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Article:State of the Franchise: The Cleveland Browns

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The Cleveland Browns came out of nowhere in 2007.

That’s it. That is the only way to describe their 2007 season. I don’t care where you're from (with Cleveland excluded of course), you did not predict they would be as good as they were. Sure, their defense had it’s moments … but compared to the abysmal 2006 campaign, it wasn’t half bad.

Browns logo small

Starting off, it’s impossible to talk about the Browns and not talk about their QB situation. Brady Quinn was set up to be the QB of the future after he was drafted 22nd overall (and consequently shot 10 times after every first round pick by ESPN during the draft). Charlie Frye solidified this idea in his horrific Week 1 performance. However, Week 2 was still too early to throw the Notre Dame rookie into NFL action. At least according to Romeo Crennel, and I absolutely agree with him.

To go on a tangent, I would like to express my fondness for Romeo Crennel. Yes, being a Patriots fan I’d come to love him more than most -- but you have to respect someone who in the face of being fired, led his team to a performance that can only be described as… well, very well coached. Don't even start about the defense, nobody could have turned that squad into a respectable unit. Sure, the Browns had some breakout stars surface in 2008 (See: Derek Anderson) but we can finally come to a conclusion on one thing: Romeo Crennel is a fantastic football coach.

Romeo

Romeo did the impossible with the 2007 Browns: Made them a contender.

It’s a topic for another day and another article, but sometimes great coaches are put in impossible situations (See: Bill Belichick in Cleveland, Steve Spurrier in Washington, and dare I say Bobby Petrino in Atlanta? [Just kidding, he was just a quitter]) and we are entirely too quick to judge on their merits as a coach. I don’t care if Vince Lombardi was the coach of the 2007 Miami Dolphins, they weren’t getting anywhere near the post season.

Derek Anderson started Week 2 against the Bengals and never looked back. Although it’s interesting that starting Week 14, when the Browns needed him most in order to make the playoffs -- he couldn’t keep up his standard play. Was it that defensive coordinators finally had enough film to counter him? Or was it that he just crumbled under the pressure of leading an NFL franchise, one that had been the laughing stock of the NFL just a year earlier, to a playoff berth? The answer to that question won’t really be answered until 2008 but I for one believe that the whole thing put the Browns in an impossible situation (especially in regards to the mass media).

Do you not re-sign Anderson, have him to go on and continue his success and once again return the Browns to the lower class of the NFL? What if Brady Quinn turned out to be a bust? Would Cleveland ever recover?

Or do you sign Anderson, hope he continues his breakout performance from last year and hope Cleveland fans aren’t calling for his head and cheering for Quinn to start mid season? Isn't that a coaches nightmare? A QB controversy in a situation like this?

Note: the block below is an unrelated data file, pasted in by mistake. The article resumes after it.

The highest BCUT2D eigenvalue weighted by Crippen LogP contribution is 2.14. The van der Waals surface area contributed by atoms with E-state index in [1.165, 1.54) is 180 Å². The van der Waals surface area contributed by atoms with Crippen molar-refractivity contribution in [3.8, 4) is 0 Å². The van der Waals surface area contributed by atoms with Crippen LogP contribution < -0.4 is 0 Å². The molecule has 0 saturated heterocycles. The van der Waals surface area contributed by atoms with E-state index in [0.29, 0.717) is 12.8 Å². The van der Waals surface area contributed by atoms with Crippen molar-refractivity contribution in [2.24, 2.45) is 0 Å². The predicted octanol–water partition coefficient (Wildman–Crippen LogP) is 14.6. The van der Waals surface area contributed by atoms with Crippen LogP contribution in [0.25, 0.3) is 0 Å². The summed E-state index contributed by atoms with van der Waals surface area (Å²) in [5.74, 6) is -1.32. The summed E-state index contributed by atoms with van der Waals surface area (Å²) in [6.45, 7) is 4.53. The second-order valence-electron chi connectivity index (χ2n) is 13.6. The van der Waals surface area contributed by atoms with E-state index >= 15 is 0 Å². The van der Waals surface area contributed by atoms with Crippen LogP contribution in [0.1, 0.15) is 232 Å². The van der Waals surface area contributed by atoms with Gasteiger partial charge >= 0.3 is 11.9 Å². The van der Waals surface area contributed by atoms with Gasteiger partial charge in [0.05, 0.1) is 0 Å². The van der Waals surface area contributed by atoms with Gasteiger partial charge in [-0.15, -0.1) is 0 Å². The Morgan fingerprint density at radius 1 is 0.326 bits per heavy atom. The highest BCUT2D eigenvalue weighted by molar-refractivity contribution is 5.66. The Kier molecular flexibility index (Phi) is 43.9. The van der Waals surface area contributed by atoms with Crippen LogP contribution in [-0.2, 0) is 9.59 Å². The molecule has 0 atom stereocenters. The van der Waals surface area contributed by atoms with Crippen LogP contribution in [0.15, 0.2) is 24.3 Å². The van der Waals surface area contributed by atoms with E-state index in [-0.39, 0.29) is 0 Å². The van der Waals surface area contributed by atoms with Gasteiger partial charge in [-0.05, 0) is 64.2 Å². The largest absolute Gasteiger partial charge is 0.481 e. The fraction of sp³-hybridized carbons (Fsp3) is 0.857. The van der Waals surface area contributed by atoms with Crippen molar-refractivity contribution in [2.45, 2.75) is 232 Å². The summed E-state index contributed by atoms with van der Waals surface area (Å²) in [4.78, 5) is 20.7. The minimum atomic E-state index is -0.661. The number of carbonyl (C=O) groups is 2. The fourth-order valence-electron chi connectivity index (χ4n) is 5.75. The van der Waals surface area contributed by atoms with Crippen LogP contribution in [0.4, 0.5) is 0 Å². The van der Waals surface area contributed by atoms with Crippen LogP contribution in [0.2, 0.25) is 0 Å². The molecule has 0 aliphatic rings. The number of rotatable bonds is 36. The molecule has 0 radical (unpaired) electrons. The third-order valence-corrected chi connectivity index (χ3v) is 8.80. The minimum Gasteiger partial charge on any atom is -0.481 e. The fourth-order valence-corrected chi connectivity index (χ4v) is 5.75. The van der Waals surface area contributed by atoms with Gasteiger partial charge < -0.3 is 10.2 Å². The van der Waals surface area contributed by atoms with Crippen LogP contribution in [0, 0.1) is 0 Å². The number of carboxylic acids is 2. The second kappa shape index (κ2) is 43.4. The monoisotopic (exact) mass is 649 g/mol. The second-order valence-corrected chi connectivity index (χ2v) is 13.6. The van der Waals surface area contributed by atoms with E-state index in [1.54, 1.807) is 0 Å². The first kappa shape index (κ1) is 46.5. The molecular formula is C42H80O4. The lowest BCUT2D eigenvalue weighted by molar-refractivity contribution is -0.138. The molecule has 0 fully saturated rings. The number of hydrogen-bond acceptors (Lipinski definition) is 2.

No matter what will turn out to be the correct choice, (the Browns chose the latter) I’m sure many NFL teams would kill for a proven QB such as Anderson and a potential superstar such as Quinn to both grace their depth chart come pre-season, so there's no need to focus on that as a potential fault at all.

Every team has an Achilles heel and the weakness for the 2007 Browns was easily their defense. During the first half of the year, the Browns let up a horrific 30 points per game. During the last half they at least got it down to league standard, letting up a respectable 24 points per game.

Unfortunately, the off season saw the departure of Leigh Bodden, a promising young corner who signed with the Detroit Lions. The off-season was not wrought with disappointment however. WR Donte Stallworth, DT’s Shaun Rogers and Corey Williams both signed with the new-look Browns.

Rogersshaun1

Will Shaun Rogers continue to underachieve in Cleveland?

RB Jamal Lewis, who had a resurgence of sorts in 2007 isn’t getting any younger (he’s fast approaching the magical RB age of 30) however he still provides a capable running back in what is largely a passing offense. With not many picks in the 2008 NFL draft, the Browns will likely have to wait until next year for their heir apparent in the backfield. Jason Wright will be left to spell Lewis and although he doesn’t have breathtaking speed, he is a suitable compliment to Lewis’ power.

With no picks until the fourth round, the Browns are obviously hoping the free agents they signed will be worth basically their entire 2008 draft. Under achiever Shaun Rogers takes nothing off the table in terms of the Browns defense and should improve it greatly. Donte Stallworth will prove an excellent compliment to Braylon Edwards and Kellen Winslow in what could prove to be the best WR1-WR2-TE1 trio in the league. Edwards and Winslow should continue right where they left off in 2007, and establish themselves as elite players at their respective positions.

If the Browns’ secondary can limit game changing mistakes and Jamal Lewis can continue his steady, powerful play, the Browns should get what they just missed out on in 2007: A playoff bid.

Up next: The Detroit Lions


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